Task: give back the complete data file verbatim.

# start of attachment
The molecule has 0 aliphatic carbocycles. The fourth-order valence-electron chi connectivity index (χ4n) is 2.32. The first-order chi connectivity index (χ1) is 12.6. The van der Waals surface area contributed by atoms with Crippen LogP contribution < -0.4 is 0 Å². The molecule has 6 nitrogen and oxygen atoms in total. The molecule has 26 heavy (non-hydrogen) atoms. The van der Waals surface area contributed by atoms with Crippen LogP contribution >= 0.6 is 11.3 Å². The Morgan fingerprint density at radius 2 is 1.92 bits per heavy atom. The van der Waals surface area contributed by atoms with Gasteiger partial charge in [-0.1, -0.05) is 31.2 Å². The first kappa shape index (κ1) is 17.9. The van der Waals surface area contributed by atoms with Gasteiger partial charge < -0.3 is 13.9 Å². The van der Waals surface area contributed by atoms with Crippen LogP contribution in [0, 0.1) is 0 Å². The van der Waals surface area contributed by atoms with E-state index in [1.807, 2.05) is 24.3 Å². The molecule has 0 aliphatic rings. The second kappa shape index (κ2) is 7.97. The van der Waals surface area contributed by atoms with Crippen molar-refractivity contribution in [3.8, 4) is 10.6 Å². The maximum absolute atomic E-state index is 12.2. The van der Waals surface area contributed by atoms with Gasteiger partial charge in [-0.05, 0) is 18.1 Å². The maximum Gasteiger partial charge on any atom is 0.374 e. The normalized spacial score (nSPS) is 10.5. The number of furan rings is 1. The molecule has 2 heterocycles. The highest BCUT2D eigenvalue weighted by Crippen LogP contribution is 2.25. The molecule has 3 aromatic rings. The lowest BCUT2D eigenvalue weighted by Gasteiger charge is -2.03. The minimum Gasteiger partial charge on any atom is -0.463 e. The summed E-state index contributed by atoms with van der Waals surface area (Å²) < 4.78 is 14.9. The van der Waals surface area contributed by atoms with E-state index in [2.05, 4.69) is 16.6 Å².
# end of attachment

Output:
The molecule has 0 aliphatic carbocycles. The fourth-order valence-electron chi connectivity index (χ4n) is 2.32. The first-order chi connectivity index (χ1) is 12.6. The van der Waals surface area contributed by atoms with Crippen LogP contribution < -0.4 is 0 Å². The molecule has 6 nitrogen and oxygen atoms in total. The molecule has 26 heavy (non-hydrogen) atoms. The van der Waals surface area contributed by atoms with Crippen LogP contribution >= 0.6 is 11.3 Å². The Morgan fingerprint density at radius 2 is 1.92 bits per heavy atom. The van der Waals surface area contributed by atoms with Gasteiger partial charge in [-0.1, -0.05) is 31.2 Å². The first kappa shape index (κ1) is 17.9. The van der Waals surface area contributed by atoms with Gasteiger partial charge < -0.3 is 13.9 Å². The van der Waals surface area contributed by atoms with Crippen LogP contribution in [0, 0.1) is 0 Å². The van der Waals surface area contributed by atoms with E-state index in [1.807, 2.05) is 24.3 Å². The molecule has 0 aliphatic rings. The second kappa shape index (κ2) is 7.97. The van der Waals surface area contributed by atoms with Crippen molar-refractivity contribution in [3.8, 4) is 10.6 Å². The maximum absolute atomic E-state index is 12.2. The van der Waals surface area contributed by atoms with Gasteiger partial charge in [-0.05, 0) is 18.1 Å². The maximum Gasteiger partial charge on any atom is 0.374 e. The normalized spacial score (nSPS) is 10.5. The number of furan rings is 1. The molecule has 2 heterocycles. The highest BCUT2D eigenvalue weighted by Crippen LogP contribution is 2.25. The molecule has 3 aromatic rings. The lowest BCUT2D eigenvalue weighted by Gasteiger charge is -2.03. The minimum Gasteiger partial charge on any atom is -0.463 e. The summed E-state index contributed by atoms with van der Waals surface area (Å²) < 4.78 is 14.9. The van der Waals surface area contributed by atoms with E-state index in [2.05, 4.69) is 16.6 Å².